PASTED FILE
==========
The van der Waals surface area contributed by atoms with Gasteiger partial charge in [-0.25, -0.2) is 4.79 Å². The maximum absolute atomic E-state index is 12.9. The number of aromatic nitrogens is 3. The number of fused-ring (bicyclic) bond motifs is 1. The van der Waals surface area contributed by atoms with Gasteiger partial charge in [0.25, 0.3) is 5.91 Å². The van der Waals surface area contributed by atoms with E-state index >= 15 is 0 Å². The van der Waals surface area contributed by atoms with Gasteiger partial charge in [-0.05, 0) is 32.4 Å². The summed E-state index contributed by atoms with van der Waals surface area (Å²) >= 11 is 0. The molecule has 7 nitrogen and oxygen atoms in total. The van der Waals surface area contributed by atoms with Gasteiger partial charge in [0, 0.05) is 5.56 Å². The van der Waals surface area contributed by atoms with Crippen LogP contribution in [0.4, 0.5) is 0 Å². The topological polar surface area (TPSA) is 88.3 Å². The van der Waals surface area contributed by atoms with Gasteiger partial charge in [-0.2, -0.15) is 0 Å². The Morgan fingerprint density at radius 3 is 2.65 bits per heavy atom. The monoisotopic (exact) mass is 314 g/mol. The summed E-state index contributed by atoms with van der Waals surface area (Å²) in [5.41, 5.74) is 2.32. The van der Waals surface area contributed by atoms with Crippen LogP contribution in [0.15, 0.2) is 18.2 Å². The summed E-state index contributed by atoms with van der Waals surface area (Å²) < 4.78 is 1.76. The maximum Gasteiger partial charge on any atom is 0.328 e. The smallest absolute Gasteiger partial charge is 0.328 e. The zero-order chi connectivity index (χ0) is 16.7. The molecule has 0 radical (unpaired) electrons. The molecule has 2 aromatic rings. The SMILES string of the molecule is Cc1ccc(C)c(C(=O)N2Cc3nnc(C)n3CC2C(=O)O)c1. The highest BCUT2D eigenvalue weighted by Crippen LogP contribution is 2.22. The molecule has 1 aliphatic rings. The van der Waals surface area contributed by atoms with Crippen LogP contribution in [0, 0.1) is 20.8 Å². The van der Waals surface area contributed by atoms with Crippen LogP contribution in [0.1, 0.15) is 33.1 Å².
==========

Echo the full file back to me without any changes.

The van der Waals surface area contributed by atoms with Gasteiger partial charge in [-0.25, -0.2) is 4.79 Å². The maximum absolute atomic E-state index is 12.9. The number of aromatic nitrogens is 3. The number of fused-ring (bicyclic) bond motifs is 1. The van der Waals surface area contributed by atoms with Gasteiger partial charge in [0.25, 0.3) is 5.91 Å². The van der Waals surface area contributed by atoms with E-state index >= 15 is 0 Å². The van der Waals surface area contributed by atoms with Gasteiger partial charge in [-0.05, 0) is 32.4 Å². The summed E-state index contributed by atoms with van der Waals surface area (Å²) >= 11 is 0. The molecule has 7 nitrogen and oxygen atoms in total. The van der Waals surface area contributed by atoms with Gasteiger partial charge in [0, 0.05) is 5.56 Å². The van der Waals surface area contributed by atoms with Crippen LogP contribution in [0.4, 0.5) is 0 Å². The topological polar surface area (TPSA) is 88.3 Å². The van der Waals surface area contributed by atoms with Gasteiger partial charge in [-0.2, -0.15) is 0 Å². The Morgan fingerprint density at radius 3 is 2.65 bits per heavy atom. The monoisotopic (exact) mass is 314 g/mol. The summed E-state index contributed by atoms with van der Waals surface area (Å²) in [5.41, 5.74) is 2.32. The van der Waals surface area contributed by atoms with Crippen LogP contribution in [0.15, 0.2) is 18.2 Å². The summed E-state index contributed by atoms with van der Waals surface area (Å²) < 4.78 is 1.76. The maximum Gasteiger partial charge on any atom is 0.328 e. The smallest absolute Gasteiger partial charge is 0.328 e. The zero-order chi connectivity index (χ0) is 16.7. The molecule has 0 radical (unpaired) electrons. The molecule has 2 aromatic rings. The SMILES string of the molecule is Cc1ccc(C)c(C(=O)N2Cc3nnc(C)n3CC2C(=O)O)c1. The highest BCUT2D eigenvalue weighted by Crippen LogP contribution is 2.22. The molecule has 1 aliphatic rings. The van der Waals surface area contributed by atoms with Crippen LogP contribution in [0, 0.1) is 20.8 Å². The van der Waals surface area contributed by atoms with Crippen LogP contribution in [0.1, 0.15) is 33.1 Å².